Pennsylvania: Pennsylvania’s elections agency sued three Republican-controlled county governments seeking to force their election boards to report primary results that include ballots with undated exterior envelopes — the subject of several other lawsuits. The Department of State sued Lancaster, Berks and Fayette counties in Commonwealth Court, describing them as “outlier counties” that have not properly certified vote tallies from the May 17 election that included nominating contests for U.S. Senate, governor and most of the Legislature. The 3rd U.S. Circuit Court of Appeals ruled May 20 that mail-in ballots without a required date on the return envelope must be allowed in a 2021 county judge race in Pennsylvania. Although the U.S. Supreme Court declined to halt the Senate vote-counting after the primary, three justices signed onto an opinion that said the 3rd Circuit was “very likely wrong.” In the new case, the Department of State and acting Secretary of State Leigh Chapman under Democratic Gov. Tom Wolf want an order forcing the three counties to include in their primary election tallies, within three days, all absentee and mail-in voters, “even if the voter failed to write a date on the declaration printed on the ballot’s return envelope.” “Interpreting Pennsylvania law to allow a county board of election to exclude a ballot from its final certified results because of a minor and meaningless irregularity, such as a voter omitting a date from the declaration on a timely received ballot, would fail to fulfill the purpose of the Pennsylvania Election Code and would risk a conflict with both the Pennsylvania Constitution and federal law,” wrote the state agency’s lawyers from the attorney general’s office.
Wisconsin: The Wisconsin Supreme Court has ruled that most ballot drop boxes aren’t allowed in the state and that a voter can’t have someone else return — in person — their completed absentee ballot on their behalf. The decision is the latest in a legal battle that began in January, after a Waukesha County judge sided with a conservative legal group in a lawsuit, declaring state law doesn’t allow for unstaffed ballot drop boxes and requires that voters physically return their own absentee ballots. Although an appeals court temporarily blocked the order for contests in February, the ban was in effect for local elections in April. “The key phrase is ‘in person’ and it must be assigned its natural meaning,” wrote Justice Rebecca Bradley for the conservative majority, referring to the state statute governing ballot returns. “‘In person’ denotes ‘bodily presence’ and the concept of doing something personally.” Bradley wrote that absentee ballots must be delivered in person at a clerk’s office and cannot be returned by someone else. The ruling did not address whether someone must physically put their own absentee ballot in the mailbox if voting by mail. In a dissenting opinion, Justice Ann Walsh Bradley (no relation to her colleague) wrote that the court’s decision “although lamentable, is not a surprise.” “It has seemingly taken the opportunity to make it harder to vote or to inject confusion into the process whenever it has been presented with the opportunity,” she wrote. “Without justification, [the majority] fans the flames of electoral doubt that threaten our democracy.”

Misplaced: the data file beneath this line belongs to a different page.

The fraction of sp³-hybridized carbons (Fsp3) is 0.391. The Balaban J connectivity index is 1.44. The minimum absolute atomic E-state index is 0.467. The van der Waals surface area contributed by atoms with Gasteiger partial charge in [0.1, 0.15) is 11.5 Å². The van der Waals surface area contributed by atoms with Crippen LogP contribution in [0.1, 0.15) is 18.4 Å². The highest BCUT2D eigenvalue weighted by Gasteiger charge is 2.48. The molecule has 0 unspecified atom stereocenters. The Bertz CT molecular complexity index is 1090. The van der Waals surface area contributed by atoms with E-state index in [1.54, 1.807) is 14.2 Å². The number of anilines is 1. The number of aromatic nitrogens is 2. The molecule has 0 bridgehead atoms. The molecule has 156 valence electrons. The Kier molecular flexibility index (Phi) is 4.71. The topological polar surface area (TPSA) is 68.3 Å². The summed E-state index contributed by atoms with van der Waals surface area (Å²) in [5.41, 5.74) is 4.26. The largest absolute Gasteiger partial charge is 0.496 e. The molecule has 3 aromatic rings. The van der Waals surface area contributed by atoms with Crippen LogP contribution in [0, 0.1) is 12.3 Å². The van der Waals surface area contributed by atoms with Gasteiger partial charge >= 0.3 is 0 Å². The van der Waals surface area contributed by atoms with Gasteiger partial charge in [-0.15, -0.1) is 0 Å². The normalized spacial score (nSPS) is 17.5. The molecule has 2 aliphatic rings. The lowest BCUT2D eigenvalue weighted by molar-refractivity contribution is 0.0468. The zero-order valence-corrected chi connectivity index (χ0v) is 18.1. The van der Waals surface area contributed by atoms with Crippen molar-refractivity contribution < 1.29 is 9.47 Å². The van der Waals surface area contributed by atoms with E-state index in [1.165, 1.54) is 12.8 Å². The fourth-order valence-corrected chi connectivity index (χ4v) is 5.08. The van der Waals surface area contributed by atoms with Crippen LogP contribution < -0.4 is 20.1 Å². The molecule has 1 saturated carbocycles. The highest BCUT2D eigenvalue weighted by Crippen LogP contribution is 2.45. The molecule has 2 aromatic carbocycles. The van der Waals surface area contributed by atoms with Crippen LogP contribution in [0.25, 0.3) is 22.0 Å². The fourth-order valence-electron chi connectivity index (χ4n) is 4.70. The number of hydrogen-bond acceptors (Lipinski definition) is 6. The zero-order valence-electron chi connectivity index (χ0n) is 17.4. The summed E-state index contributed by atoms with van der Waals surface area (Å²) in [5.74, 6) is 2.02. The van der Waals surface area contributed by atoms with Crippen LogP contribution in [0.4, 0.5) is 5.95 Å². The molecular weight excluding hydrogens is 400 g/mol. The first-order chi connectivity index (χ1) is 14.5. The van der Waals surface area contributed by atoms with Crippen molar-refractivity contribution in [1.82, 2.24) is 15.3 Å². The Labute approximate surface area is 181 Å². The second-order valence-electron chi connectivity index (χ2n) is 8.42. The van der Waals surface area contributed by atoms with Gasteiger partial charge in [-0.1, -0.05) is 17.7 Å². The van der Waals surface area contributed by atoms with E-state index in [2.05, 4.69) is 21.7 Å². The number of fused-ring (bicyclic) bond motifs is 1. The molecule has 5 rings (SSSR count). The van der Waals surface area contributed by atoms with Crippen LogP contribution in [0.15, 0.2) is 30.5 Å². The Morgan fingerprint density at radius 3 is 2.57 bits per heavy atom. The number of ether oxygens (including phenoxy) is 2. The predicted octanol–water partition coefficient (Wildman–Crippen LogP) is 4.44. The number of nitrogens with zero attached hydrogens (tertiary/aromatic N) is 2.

Opinions This Week
Kansas: Voter registration
Massachusetts: Election protection
Michigan: Election integrity
Nevada: Voter fraud claims
New Jersey: Same day registration
New York: Early voting
North Carolina: State Board of Elections
Pennsylvania: Election laws
Texas: Voter fraud
Wyoming: Secretary of state
NASED Summer Conference: Twice a year, NASED members gather to discuss the latest developments in election administration. Members of the public are welcome to attend at the non-member registration rate. When: July 18-21. Where: Madison, Wisconsin.
Future of California Elections: We are thrilled to bring back the annual Future of California Elections (FoCE) Network Conference in 2022! The FoCE Conference brings together elections officials, election reform advocates, researchers, organizers, and other stakeholders to discuss key topics in voting and elections, build relationships, and together begin to imagine a future for our elections that better serves all voters. Our theme this year, “Democracy for All: What’s Next for Building Equity in California’s Elections?” seeks to help us think together about the state of our democracy and elections in California, and build upon the momentum and innovations we are driving in leading secure, accessible democracy nationally. We may be leading the way in California, but there is still much work to be done – and we’re bringing together leading thinkers and advocates across the spectrum of elections stakeholders to discuss, inspire, innovate, and envision elections and a democracy that is more inclusive of all Californians. This year, the FoCE Conference is being held adjacent to the California Association of County Elections Officials (CACEO) conference to provide a streamlined experience to individuals who wish to attend both events. You can attend either in-person or choose to view selected sessions as a virtual attendee, as we want to ensure the greatest possible accessibility of the event. When: July 25. Where: Burbank.